The country’s leading professional sports league announced Thursday that Covid outbreaks among unvaccinated players could force teams to have to forfeit games that cannot be rescheduled.
Multiple news organizations reported Thursday that the National Football League sent a memo to its 32 teams that any game postponed due to the coronavirus will not be granted time to be rescheduled outside of the designated 18-week season, and teams affected by an outbreak will be forced to forfeit if the calendar doesn’t line up.
The prospect of cancellations stands out as one of the most forceful steps taken by a high-profile company to nudge workers to get vaccinated shy of an outright requirement, and comes as the White House and public health officials are leaning on institutions to do more to encourage vaccination uptake.
“While there is no question that health conditions have improved from last year, we cannot be complacent or simply assume that we will be able to play without interruption — either due to Covid outbreaks among our clubs or outbreaks that occur within the larger community," the memo from Commissioner Roger Goodell reportedly states.
The burden of any financial fallout resulting from a game affected by a team Covid outbreak will also fall on that respective team, according to the memo.
The Biden administration repeatedly has said it is not requiring so-called vaccine passports or supporting nationwide vaccination mandates, instead preferring to leave private businesses and others to set their own rules.
"We know that companies, private-sector employees, health institutions, educational institutions will take steps in order to keep the people in their community safe," White House press secretary Jen Psaki told reporters Tuesday.
Vaccinations are tapering off across much of the country, even as the highly contagious Delta variant has increased caseloads and fatalities — with unvaccinated people making up the majority of those hospitalized with Covid.
Several high-profile outbreaks hit during last year’s NFL season, which ended in the Tampa Bay Buccaneers winning the Super Bowl in February and visiting the White House earlier this week.
While no game was ultimately canceled, a number of contests had to be reshuffled — such as an October Tennessee Titans-Buffalo Bills game that became the league’s second Tuesday night match-up since 1946.
The memo stated that across the NFL, more than 75 percent of players are either vaccinated or in the process of doing so and that more than half of all teams have crossed the 80 percent mark. In comparison, three-quarters of Major League Baseball teams have at least 85 percent of their players and on-field personnel vaccinated, and the Women’s National Basketball Association says 99 percent of its players are vaccinated.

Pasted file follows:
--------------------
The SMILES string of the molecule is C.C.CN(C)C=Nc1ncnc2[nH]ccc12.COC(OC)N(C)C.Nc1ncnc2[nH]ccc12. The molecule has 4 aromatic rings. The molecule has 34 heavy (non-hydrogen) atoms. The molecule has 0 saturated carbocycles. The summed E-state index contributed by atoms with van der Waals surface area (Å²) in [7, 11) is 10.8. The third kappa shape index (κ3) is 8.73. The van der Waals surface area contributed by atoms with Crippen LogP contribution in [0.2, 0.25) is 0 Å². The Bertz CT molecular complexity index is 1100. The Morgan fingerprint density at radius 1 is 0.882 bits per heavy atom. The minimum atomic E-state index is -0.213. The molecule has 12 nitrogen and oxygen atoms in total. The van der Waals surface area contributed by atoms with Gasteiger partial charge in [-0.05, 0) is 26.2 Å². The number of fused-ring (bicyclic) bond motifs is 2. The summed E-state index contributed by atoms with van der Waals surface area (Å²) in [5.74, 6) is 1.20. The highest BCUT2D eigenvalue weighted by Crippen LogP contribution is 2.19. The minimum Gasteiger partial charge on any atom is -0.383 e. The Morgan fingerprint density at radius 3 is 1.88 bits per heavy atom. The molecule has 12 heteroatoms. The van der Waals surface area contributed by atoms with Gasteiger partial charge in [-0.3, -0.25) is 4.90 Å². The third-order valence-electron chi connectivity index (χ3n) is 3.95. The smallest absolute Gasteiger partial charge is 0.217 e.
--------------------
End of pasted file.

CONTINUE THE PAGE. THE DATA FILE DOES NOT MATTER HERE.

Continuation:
The league said it will not mandate vaccinations among players, coaches or NFL staff, but it is imposing additional restrictions on unvaccinated players compared with those who are inoculated. Those include undergoing additional surveillance testing, mandatory mask wearing and social distancing from others in team facilities, as well as longer quarantine periods in the case of a positive Covid-19 test or close contact with someone else who tests positive.
The NFL Players Association sent a brief memo of its own Thursday, stating that the "same basic rules applied last year."
"The only difference this year is the NFL’s decision to impose additional penalties on clubs which are responsible for the outbreak and the availability of proven vaccines," the memo states. "The protocols we jointly agreed to helped get us through a full season last year without missing game checks and are effective, when followed."
But some players have bristled at these policies. Arizona Cardinals star DeAndre Hopkins said he is questioning his future following Thursday's development.
"Never thought I would say this, But being put in a position to hurt my team because I don’t want to partake in the vaccine is making me question my future in the @NFL," Hopkins wrote on Twitter but later deleted the tweet.
He then tweeted simply, "Freedom?"
Bills wide receiver Cole Beasley has been outspoken about his opposition to getting vaccinated, including threatening to retire from playing football if necessary to avoid taking a shot.